Cart Created with sketchtool.
Review your cart
20% off Our Breathable Cotton Line: Code SUMMER20 Shop Now

by Dr. Jeffrey Borenstein, President of the Brain and Behavior Research Foundation. 

Starting school or starting a new school year can be stressful at the best of times, let alone during a global pandemic. You can help make your child feel more at ease by having an open conversation about what it is that’s worrying him or her and letting your child know that it is completely natural to feel anxious.

Here are a few suggestions for parents to help children cope with the anxiety and stress of returning to school during COVID-19:

  • Don’t be afraid to discuss coronavirus, but be age-appropriate and   As much as possible try to project a sense of calm and control.
  • Help your child understand the importance of social distancing, handwashing, and wearing a mask.
  • Whether your child is going to a classroom, being homeschooled, or participating in virtual classes, try to help them focus on the positive aspects of the experience.
  • Make sure your child is eating well, getting enough sleep, and keeping physically active.
  • Try to maintain a structured daily routine at home.
  • Remind teenagers often that they are helping to protect others by following health guidelines.
  • If your child is participating in distance learning, create opportunities for them to socialize safely with friends, perhaps via video chats or FaceTime.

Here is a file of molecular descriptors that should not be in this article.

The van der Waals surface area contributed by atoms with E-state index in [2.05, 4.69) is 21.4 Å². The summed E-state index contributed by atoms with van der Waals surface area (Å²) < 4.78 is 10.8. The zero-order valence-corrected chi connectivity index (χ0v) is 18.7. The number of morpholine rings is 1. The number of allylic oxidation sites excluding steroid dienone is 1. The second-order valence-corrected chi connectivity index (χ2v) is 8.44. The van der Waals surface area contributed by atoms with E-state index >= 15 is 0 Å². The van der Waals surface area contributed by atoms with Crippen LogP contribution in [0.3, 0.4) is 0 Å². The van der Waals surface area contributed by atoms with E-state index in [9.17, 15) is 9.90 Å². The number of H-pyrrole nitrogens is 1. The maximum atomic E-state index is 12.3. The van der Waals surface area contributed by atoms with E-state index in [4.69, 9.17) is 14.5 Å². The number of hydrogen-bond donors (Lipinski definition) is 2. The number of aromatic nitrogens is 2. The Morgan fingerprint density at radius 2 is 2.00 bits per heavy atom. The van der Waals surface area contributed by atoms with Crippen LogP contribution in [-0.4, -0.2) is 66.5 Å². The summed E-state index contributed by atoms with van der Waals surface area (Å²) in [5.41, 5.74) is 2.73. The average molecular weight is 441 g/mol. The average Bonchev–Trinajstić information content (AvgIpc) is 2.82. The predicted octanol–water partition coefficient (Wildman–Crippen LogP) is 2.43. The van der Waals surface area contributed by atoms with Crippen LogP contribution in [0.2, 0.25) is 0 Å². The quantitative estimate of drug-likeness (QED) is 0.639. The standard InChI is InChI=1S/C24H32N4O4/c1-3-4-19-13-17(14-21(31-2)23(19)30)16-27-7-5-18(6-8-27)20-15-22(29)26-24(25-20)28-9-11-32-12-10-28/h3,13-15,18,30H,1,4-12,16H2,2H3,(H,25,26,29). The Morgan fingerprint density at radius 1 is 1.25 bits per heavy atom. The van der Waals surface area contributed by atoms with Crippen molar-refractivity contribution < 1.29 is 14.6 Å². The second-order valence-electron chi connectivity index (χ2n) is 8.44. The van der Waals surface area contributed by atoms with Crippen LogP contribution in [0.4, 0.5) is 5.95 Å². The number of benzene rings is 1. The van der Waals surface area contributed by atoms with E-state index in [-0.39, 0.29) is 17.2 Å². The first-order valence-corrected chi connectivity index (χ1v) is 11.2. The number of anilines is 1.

• Reassure children about safety measures in place to keep students and teachers healthy. Remind children that they can also help prevent germs spreading by washing their hands with soap and coughing or sneezing into their elbow.
  • Consistently communicate with your child about your school districts and your families' own back-to-school plans and listen to their concerns. It is important to encourage and remind children to be flexible as plans may change.

 

While the stress surrounding back-to-school this year may feel difficult at times, knowing that it’s normal to feel this way—and that you’re not alone—is a good way to begin to manage your own anxiety. It is important to remember that if stress levels and/or anxiety begin to impair your child’s or your own ability to function, that is the time to seek professional assistance.

About Dr. Jeffrey Borenstein, President of the Brain and Behavior Research Foundation